FERC chief blasts Wall Street Journal’s ‘highly irresponsible’ data release

Source: Hannah Northey, E&E reporter • Posted: Friday, March 14, 2014

Cheryl LaFleur took aim at a story published yesterday that says the United States could suffer a coast-to-coast blackout if saboteurs knock out just nine transmission substations on a hot summer day.The story cited a “previously unreported federal analysis” conducted by FERC officials that warned of a blackout that could linger for weeks to months.”Today’s publication by The Wall Street Journal of sensitive information about the grid undermines the careful work done by professionals who dedicate their careers to providing the American people with a reliable and secure grid,” LaFleur said.

Though the story didn’t identify the particular substations, “publication of other sensitive information is highly irresponsible,” LaFleur said, adding that publishing “sensitive material about the grid crosses the line from transparency to irresponsibility, and gives those who would do us harm a road map to achieve malicious designs.”

Push-back was also voiced on Capitol Hill.

The Senate Energy and Natural Resources Committee’s top Republican, Alaska Sen. Lisa Murkowski, in a statement called the release of such data — namely, numbers and geographic regions where substations could be attacked to trigger more widespread damage — “dangerous and irresponsible” and warned it could provide a road map to those wishing to harm the United States.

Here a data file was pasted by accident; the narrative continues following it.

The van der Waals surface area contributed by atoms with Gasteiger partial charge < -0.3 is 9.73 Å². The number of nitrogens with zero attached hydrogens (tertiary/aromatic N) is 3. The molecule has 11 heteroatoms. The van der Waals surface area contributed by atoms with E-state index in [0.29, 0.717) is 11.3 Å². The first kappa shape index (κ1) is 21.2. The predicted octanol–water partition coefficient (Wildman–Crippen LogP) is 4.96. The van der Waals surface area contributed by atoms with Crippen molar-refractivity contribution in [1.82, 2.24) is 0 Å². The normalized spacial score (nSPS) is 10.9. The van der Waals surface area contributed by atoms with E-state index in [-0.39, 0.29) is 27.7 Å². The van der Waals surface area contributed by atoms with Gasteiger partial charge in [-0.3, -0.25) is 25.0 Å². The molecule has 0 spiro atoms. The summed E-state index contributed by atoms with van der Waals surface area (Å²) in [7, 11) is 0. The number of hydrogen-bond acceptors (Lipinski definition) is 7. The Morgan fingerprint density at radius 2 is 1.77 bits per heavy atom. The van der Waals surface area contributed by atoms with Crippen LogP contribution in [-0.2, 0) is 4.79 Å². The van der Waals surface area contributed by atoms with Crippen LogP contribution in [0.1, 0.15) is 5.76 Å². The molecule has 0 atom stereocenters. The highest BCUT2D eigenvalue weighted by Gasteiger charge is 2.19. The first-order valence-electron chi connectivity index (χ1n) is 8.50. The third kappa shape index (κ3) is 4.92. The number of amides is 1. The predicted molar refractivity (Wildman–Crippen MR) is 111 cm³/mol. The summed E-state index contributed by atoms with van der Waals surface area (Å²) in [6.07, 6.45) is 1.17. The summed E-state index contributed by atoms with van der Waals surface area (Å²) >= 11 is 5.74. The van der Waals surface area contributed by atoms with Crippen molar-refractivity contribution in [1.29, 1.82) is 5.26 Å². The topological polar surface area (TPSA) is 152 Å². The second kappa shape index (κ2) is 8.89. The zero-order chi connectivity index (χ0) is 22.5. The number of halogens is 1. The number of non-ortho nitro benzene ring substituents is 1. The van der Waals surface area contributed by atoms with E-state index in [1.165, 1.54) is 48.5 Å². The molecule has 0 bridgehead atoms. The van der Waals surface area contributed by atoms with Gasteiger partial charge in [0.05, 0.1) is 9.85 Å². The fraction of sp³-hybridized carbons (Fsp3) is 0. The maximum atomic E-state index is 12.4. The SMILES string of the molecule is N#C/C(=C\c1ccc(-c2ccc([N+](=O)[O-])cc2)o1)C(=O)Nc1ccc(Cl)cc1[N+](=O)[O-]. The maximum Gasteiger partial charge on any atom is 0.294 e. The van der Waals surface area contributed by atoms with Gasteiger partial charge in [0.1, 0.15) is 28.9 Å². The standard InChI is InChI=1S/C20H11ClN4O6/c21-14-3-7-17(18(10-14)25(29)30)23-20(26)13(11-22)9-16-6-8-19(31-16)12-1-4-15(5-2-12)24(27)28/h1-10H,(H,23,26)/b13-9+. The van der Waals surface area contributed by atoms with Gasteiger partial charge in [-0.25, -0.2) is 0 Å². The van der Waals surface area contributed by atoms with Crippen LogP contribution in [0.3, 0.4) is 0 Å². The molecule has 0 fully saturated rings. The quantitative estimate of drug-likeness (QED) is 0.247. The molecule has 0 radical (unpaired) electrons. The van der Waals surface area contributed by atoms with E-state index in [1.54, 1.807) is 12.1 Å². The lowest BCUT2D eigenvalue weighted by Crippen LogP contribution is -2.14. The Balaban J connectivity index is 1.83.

“Whoever is the source of this leak — and it appears to be someone with a great deal of access to highly sensitive, narrowly distributed FERC documents — is clearly putting our nation at risk. If his or her actions are not illegal, they should be,” Murkowski said.

FERC last week heeded lawmakers and ordered the North American Electric Reliability Corp., an industry group that oversees the grid, to develop new physical security standards to protect the energy system by June.

Those calls were fueled by a high-profile — and still unsolved — attack on a substation in California last April.